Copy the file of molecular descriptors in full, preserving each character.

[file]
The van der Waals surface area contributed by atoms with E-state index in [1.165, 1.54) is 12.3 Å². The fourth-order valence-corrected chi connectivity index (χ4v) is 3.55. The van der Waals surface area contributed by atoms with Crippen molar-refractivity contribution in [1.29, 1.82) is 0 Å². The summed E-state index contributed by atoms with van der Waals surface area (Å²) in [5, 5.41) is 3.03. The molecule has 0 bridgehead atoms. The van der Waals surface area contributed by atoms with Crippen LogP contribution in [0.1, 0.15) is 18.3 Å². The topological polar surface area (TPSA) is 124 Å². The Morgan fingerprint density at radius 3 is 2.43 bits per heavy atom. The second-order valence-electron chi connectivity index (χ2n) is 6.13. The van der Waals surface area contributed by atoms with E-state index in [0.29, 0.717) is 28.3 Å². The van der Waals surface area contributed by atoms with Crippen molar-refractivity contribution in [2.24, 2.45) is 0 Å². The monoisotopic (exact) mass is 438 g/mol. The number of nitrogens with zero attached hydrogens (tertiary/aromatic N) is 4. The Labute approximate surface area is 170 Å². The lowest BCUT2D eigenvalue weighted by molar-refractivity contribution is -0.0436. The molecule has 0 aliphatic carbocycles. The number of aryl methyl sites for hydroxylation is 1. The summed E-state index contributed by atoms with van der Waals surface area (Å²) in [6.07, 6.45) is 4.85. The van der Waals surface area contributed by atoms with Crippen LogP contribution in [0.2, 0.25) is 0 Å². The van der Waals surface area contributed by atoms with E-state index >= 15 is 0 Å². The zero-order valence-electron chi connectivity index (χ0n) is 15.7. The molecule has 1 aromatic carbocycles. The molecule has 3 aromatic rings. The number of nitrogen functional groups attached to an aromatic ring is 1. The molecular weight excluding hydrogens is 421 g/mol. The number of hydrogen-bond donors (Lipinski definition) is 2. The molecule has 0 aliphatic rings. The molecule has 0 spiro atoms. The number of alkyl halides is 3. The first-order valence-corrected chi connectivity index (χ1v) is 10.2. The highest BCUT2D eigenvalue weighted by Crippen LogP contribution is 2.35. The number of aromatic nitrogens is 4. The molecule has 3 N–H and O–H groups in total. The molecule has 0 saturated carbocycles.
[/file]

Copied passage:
The van der Waals surface area contributed by atoms with E-state index in [1.165, 1.54) is 12.3 Å². The fourth-order valence-corrected chi connectivity index (χ4v) is 3.55. The van der Waals surface area contributed by atoms with Crippen molar-refractivity contribution in [1.29, 1.82) is 0 Å². The summed E-state index contributed by atoms with van der Waals surface area (Å²) in [5, 5.41) is 3.03. The molecule has 0 bridgehead atoms. The van der Waals surface area contributed by atoms with Crippen LogP contribution in [0.1, 0.15) is 18.3 Å². The topological polar surface area (TPSA) is 124 Å². The Morgan fingerprint density at radius 3 is 2.43 bits per heavy atom. The second-order valence-electron chi connectivity index (χ2n) is 6.13. The van der Waals surface area contributed by atoms with E-state index in [0.29, 0.717) is 28.3 Å². The van der Waals surface area contributed by atoms with Crippen molar-refractivity contribution in [2.24, 2.45) is 0 Å². The monoisotopic (exact) mass is 438 g/mol. The number of nitrogens with zero attached hydrogens (tertiary/aromatic N) is 4. The Labute approximate surface area is 170 Å². The lowest BCUT2D eigenvalue weighted by molar-refractivity contribution is -0.0436. The molecule has 0 aliphatic carbocycles. The number of aryl methyl sites for hydroxylation is 1. The summed E-state index contributed by atoms with van der Waals surface area (Å²) in [6.07, 6.45) is 4.85. The van der Waals surface area contributed by atoms with Crippen LogP contribution in [0.2, 0.25) is 0 Å². The van der Waals surface area contributed by atoms with E-state index >= 15 is 0 Å². The zero-order valence-electron chi connectivity index (χ0n) is 15.7. The molecule has 1 aromatic carbocycles. The molecule has 3 aromatic rings. The number of nitrogen functional groups attached to an aromatic ring is 1. The molecular weight excluding hydrogens is 421 g/mol. The number of hydrogen-bond donors (Lipinski definition) is 2. The molecule has 0 aliphatic rings. The molecule has 0 spiro atoms. The number of alkyl halides is 3. The first-order valence-corrected chi connectivity index (χ1v) is 10.2. The highest BCUT2D eigenvalue weighted by Crippen LogP contribution is 2.35. The number of aromatic nitrogens is 4. The molecule has 3 N–H and O–H groups in total. The molecule has 0 saturated carbocycles.